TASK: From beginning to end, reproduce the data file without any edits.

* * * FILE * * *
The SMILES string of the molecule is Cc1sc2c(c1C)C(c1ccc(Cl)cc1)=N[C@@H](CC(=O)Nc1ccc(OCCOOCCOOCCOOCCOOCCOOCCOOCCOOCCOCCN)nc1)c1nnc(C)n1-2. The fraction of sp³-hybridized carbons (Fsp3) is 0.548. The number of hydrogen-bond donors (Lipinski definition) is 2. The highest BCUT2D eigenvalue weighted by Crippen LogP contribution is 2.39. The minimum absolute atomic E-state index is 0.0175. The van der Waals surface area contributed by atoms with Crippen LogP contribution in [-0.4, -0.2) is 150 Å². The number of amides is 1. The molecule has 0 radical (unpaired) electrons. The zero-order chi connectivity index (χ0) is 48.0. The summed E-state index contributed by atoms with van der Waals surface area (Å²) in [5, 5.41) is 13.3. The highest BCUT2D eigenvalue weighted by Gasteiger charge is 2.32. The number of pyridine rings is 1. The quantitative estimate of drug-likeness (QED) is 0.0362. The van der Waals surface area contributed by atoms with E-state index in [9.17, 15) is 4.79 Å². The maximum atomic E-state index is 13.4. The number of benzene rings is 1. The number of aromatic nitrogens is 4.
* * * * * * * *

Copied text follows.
The SMILES string of the molecule is Cc1sc2c(c1C)C(c1ccc(Cl)cc1)=N[C@@H](CC(=O)Nc1ccc(OCCOOCCOOCCOOCCOOCCOOCCOOCCOOCCOCCN)nc1)c1nnc(C)n1-2. The fraction of sp³-hybridized carbons (Fsp3) is 0.548. The number of hydrogen-bond donors (Lipinski definition) is 2. The highest BCUT2D eigenvalue weighted by Crippen LogP contribution is 2.39. The minimum absolute atomic E-state index is 0.0175. The van der Waals surface area contributed by atoms with Crippen LogP contribution in [-0.4, -0.2) is 150 Å². The number of amides is 1. The molecule has 0 radical (unpaired) electrons. The zero-order chi connectivity index (χ0) is 48.0. The summed E-state index contributed by atoms with van der Waals surface area (Å²) in [5, 5.41) is 13.3. The highest BCUT2D eigenvalue weighted by Gasteiger charge is 2.32. The number of pyridine rings is 1. The quantitative estimate of drug-likeness (QED) is 0.0362. The van der Waals surface area contributed by atoms with E-state index in [9.17, 15) is 4.79 Å². The maximum atomic E-state index is 13.4. The number of benzene rings is 1. The number of aromatic nitrogens is 4.